Recipes
Jul 11, 2009

Recipe: Honey-roasted squash with crumbled feta and walnuts

By: Linda Haynes

Recipe: Honey-roasted squash with crumbled feta and walnuts Author: Style At Home

Recipes
Jul 11, 2009

Recipe: Honey-roasted squash with crumbled feta and walnuts

By: Linda Haynes

This is a wonderful autumn salad that’s an easy recipe to put together. If I roast the squash a day ahead I can assemble the salad in 10 minutes – the time it takes to warm the squash in a 350°F oven. I like to serve Devin’s grilled shrimp next and finish with an almond tart.

Don’t overdress the mâche. It is very delicate and wilts easily.

Ingredients

  • 1 lb (500 g) butternut squash, peeled, seeded and cut in 5-inch slices (about 12 oz/375 g after seeding and peeling)
  • 2 tsp extra-virgin olive oil
  • 3 tbsp liquid honey, warm, divided
  • 1/2 cup chopped walnuts
  • 2 tbsp freshly squeezed lemon juice
  • 2 tbsp walnut oil
  • 1/2 tsp kosher salt
  • 1/4 tsp freshly ground black pepper
  • 6 to 8 oz (175 to 250 g) mâche or baby mixed greens (about 6 cups lightly packed)
  • 1/2 cup crumbled feta (about 3 oz/90 g)


Ingredients
1 Preheat the oven to 400°F.

2 Toss the squash and olive oil in a large bowl. Spread on a parchment-lined baking sheet and lightly brush with half the honey. Bake for 15 minutes. Turn and brush with the remaining honey. Bake for another 15 minutes, or until the squash is cooked through.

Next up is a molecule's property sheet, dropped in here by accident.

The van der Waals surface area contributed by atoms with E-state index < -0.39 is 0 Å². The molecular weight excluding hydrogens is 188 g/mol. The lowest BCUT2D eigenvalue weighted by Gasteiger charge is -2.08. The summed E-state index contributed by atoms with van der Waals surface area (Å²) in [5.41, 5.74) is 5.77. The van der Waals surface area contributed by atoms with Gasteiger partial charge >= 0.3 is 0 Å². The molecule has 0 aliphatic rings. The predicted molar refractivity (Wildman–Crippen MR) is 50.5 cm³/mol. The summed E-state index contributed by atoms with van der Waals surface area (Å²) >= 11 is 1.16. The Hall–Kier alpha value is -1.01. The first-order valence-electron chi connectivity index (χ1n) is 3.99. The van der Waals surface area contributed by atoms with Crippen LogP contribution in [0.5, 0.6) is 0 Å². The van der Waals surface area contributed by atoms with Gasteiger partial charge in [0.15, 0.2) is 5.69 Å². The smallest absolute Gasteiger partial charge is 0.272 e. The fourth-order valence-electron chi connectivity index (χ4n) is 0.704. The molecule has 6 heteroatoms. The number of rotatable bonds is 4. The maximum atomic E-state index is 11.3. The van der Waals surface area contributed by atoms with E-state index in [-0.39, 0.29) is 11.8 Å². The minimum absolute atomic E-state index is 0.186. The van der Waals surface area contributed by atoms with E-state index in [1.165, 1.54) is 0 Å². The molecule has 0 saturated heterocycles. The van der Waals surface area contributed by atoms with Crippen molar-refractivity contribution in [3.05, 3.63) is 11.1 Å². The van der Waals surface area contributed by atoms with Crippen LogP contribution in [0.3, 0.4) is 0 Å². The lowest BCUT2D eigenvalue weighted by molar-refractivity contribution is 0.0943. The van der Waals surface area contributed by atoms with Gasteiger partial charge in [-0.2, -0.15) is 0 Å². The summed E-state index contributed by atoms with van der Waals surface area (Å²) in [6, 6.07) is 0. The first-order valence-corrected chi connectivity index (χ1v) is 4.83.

3 While the squash is baking, place the walnuts in a small ovenproof dish and bake for about 5 minutes, or until lightly toasted.

4 Whisk together the lemon juice, walnut oil, salt and pepper in a small bowl.

5 Toss the mâche with the vinaigrette in a large bowl and place on serving plates. Top with 3 to 5 slices of squash. Sprinkle with walnuts and feta and a touch more salt and pepper. Serve while the squash is still warm.

Makes 6 servings

KITCHEN HINT
Walnut oil is more expensive than vegetable oils and olive oils because of the difficulty of extracting oil from the nut. It also has a shorter shelf life and should be stored in the refrigerator once opened. It is not suitable for cooking at high temperatures, and is usually used to add flavor to cooked foods and salad dressings.

BUY THIS BOOK
two-dishes.jpgExcerpted from Two Dishes by Linda Haynes and Devin Connell Copyright © 2009 by Linda Haynes and Devin Connell. Excerpted by permission of McClelland & Stewart. All rights reserved. No part of this excerpt may be reproduced or reprinted without permission in writing from the publisher.

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Recipe: Honey-roasted squash with crumbled feta and walnuts